The relatively new chancellor of Southern Illinois University Carbondale, who hired family members and introduced a drastic reorganization to the university, has died.
Carlo Montemagno was appointed as chancellor in August 2017. He was an internationally-recognized expert in nanotechnology and biomedical engineering, according to university system officials.
Interim SIU President J. Kevin Dorsey announced Montemagno’s death Thursday morning.
Dorsey asked the board of trustees to arrange a special meeting as soon as possible to appoint a temporary chancellor for Carbondale, according to his message to SIUC, which was shared on social media.
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By 9:30 a.m., the post had been shared more than 200 times, and several people left comments.
“He was as real as they come. He would sit down and talk with anyone, he truly wanted to know from a grass roots level what was wrong at SIU. Nobody was below him. I fear that we have lost a truly GREAT leader to move SIU forward,” Matt Denny wrote.
Others offered prayers and sympathy.
“On behalf the City of Murphysboro, and personally, I extend prayers and sympathy to the Montemagno and University family,” Will Stephens wrote.
From the sister school in the metro-east, Southern Illinois University Edwardsville Chancellor Randy Pembrook sent his condolences in a statement provided to the Belleville News-Democrat.
“My deepest sympathies go to the Montemagno family as they mourn this tragic loss,” he wrote. “On behalf of SIU Edwardsville, I also extend our sincerest condolences to the SIUC campus community at this very sad time.”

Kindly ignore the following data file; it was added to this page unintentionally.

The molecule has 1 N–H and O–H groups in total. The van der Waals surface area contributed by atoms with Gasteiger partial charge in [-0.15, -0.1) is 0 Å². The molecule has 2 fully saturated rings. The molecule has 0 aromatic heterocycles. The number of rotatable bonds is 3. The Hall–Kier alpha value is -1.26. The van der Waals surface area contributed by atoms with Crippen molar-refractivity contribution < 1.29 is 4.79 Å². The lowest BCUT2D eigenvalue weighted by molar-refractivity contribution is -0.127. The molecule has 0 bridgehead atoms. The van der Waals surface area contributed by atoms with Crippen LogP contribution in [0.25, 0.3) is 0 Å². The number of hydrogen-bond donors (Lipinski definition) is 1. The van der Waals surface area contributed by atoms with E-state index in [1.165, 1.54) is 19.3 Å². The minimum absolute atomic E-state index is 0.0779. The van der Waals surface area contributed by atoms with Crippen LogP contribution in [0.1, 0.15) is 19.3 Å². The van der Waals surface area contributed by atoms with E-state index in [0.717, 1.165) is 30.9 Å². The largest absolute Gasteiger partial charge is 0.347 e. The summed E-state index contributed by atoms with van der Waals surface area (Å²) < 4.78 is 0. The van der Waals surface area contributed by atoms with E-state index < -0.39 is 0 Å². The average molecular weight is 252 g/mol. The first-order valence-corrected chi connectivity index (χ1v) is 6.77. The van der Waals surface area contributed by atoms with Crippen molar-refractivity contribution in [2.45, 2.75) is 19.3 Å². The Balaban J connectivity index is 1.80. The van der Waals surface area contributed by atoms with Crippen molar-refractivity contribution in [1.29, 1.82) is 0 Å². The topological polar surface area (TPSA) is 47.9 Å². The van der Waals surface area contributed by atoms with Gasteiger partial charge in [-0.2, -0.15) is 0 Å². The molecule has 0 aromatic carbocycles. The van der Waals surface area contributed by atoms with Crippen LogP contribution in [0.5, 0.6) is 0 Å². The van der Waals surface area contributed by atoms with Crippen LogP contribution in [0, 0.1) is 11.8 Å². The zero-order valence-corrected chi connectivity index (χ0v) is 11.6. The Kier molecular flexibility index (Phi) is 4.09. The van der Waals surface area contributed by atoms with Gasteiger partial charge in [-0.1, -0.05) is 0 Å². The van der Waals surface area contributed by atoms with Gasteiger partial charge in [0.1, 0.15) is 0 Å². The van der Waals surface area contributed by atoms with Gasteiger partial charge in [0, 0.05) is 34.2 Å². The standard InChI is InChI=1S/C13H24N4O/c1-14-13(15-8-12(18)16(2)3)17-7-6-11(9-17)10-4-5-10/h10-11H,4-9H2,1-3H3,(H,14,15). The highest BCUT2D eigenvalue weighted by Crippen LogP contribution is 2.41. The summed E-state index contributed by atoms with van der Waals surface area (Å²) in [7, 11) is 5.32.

Sen. Paul Schimpf (R-Waterloo) released a statement Thursday afternoon.
“I was surprised and deeply saddened to hear of Dr. Carlo Montemagno’s passing this morning. During his short tenure as Chancellor of SIUC, Dr. Montemagno demonstrated visionary leadership and dedication to the well-being of all of Southern Illinois. Carlo will be missed terribly, but we will honor him by continuing his work to revitalize the university we love,” he wrote.
Montemagno announced that he had been diagnosed with cancer in a June blog post. He is survived by his wife, Pam, two children and five grandchildren.
Montemagno hired his daughter and son-in-law within weeks of his starting at SIUC, which he said was part of his negotiations for his employment.
In December, he announced a plan to reduce the number of colleges to five from eight, and combine 42 departments into 20 schools as a part of his effort to turn around falling enrollment, he told The Daily Egyptian at the time.